relationship. Gompertz in fact said that the oil issue was
the key to peace between North and South. Gompertz looked
forward to meeting with General Gration (and other USG
officials) at the upcoming African Union Summit, but he
regretted the apparent absence of Russia and China from the
summit. Gompertz said that France was trying to engage
China, India, and Malaysia -- particularly China -- as the
largest consumer of Sudan's oil, into playing a more active
role in resolving the North-South oil issue as it would be in
their best interests to help find a peaceful solution.

7. (C) Concerning the vote to split North and South into
two independent countries, Gompertz said that if that were to
happen, "so be it," suggesting that we would have to make the
most of what could be a very difficult situation. He said
that should a split occur, the two sides would have to
resolve very quickly, if not in advance, issues such as
defining the border, apportioning Sudan's debts, resolving
central bank issues, agreeing on what to do about the army
and parastatals, and, of course, agreeing on the oil issue.
Gompertz did not think that the South would be able to
finance an oil pipeline to Kenya and would be obliged to work
with the North in order to exploit whatever share of the oil
resources it ended up with.



8. (C) After mentioning Sarkozy's decision not to attend
the upcoming AU Summit (ref B), Gompertz said that France was
beginning the painful nuts-and-bolts work involved in setting
up the May France-Africa Summit, which had been transferred
from Egypt because of the issue of inviting Sudan's President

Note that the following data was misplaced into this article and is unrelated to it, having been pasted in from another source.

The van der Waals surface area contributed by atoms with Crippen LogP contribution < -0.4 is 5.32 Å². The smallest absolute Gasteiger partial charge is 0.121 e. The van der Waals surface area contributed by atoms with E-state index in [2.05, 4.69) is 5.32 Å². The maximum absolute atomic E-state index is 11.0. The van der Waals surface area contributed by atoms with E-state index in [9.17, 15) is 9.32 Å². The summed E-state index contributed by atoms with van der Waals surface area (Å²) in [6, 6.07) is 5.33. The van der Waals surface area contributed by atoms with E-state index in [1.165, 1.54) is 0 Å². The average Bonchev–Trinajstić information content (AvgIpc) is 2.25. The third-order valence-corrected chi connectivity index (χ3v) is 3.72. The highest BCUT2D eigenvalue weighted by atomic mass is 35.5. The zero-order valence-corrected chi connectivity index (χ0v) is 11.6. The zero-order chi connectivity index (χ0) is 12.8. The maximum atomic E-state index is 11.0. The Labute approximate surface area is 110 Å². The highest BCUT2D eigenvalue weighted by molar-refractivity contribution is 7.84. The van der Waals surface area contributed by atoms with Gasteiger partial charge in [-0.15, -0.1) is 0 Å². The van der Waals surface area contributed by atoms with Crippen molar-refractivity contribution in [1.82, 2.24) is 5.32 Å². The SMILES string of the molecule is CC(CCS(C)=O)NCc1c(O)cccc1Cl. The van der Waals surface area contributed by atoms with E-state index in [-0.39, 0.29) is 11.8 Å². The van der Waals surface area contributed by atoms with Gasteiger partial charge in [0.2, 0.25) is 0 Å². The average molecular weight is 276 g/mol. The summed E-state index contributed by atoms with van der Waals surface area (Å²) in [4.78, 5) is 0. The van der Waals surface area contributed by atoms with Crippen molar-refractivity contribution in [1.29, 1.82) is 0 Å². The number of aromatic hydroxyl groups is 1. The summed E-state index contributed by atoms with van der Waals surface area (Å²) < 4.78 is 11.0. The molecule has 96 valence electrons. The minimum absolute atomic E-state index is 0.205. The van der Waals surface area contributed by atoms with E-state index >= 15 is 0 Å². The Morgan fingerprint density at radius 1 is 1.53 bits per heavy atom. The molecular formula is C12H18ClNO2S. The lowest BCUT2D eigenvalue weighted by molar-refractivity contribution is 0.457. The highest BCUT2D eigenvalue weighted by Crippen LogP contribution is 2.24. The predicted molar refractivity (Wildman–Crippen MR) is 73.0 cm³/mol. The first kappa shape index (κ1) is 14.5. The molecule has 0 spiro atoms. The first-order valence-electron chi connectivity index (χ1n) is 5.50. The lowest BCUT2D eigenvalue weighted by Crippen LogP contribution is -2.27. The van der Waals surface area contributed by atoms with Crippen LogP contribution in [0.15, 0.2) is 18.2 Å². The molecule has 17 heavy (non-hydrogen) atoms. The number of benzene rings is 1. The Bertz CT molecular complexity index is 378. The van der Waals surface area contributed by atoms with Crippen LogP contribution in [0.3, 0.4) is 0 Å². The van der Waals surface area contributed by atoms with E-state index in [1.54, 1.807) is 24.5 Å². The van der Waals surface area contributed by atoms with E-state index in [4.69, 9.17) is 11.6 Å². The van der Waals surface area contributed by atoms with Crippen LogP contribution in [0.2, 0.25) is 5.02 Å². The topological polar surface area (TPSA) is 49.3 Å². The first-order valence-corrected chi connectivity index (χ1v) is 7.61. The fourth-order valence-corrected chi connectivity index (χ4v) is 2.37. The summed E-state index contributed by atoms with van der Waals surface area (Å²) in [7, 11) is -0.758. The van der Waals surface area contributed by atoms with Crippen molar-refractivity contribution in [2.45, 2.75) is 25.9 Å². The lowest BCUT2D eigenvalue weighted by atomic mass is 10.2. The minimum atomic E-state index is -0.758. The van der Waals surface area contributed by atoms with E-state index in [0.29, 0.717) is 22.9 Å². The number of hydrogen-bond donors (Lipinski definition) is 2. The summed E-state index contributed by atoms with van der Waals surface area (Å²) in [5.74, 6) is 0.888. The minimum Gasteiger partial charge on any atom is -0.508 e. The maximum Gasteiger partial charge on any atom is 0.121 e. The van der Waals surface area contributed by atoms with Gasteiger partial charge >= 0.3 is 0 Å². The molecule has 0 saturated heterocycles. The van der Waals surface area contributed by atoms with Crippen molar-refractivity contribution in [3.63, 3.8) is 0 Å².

Bashir. That would no longer be an issue but other
"invitational" issues remained: Guinea, Cote d'Ivoire,
Madagascar, Zimbabwe, and Kenya. Hopefully, problems in
Guinea, Cote d'Ivoire, and Madagascar would be resolved or
closer to resolution by then. On Zimbabwe and Kenya,
Gompertz said he was going to propose that Zimbabwe's Mugabe
and Tsvangirai and Kenya's Kibaki and Odinga all be invited,
in both cases so that the one with the favorable image
perceived "good guy" would dilute the presence of the
perceived "bad guy." He thought this could be a way to treat
this sensitive issue although he repeated that this was not
yet GOF policy on how to proceed. He noted that there was
always the welcome possibility that Mugabe, for example,
would decline an invitation. As an aside, he noted that
former Presidential Africa Advisor Romain Serman was working
on the summit and was already deeply immersed in finding a
suitable venue and working out the many other details the
summit would involve.

Cote d'Ivoire


9. (C) Gompertz, who for a long stretch was one of the few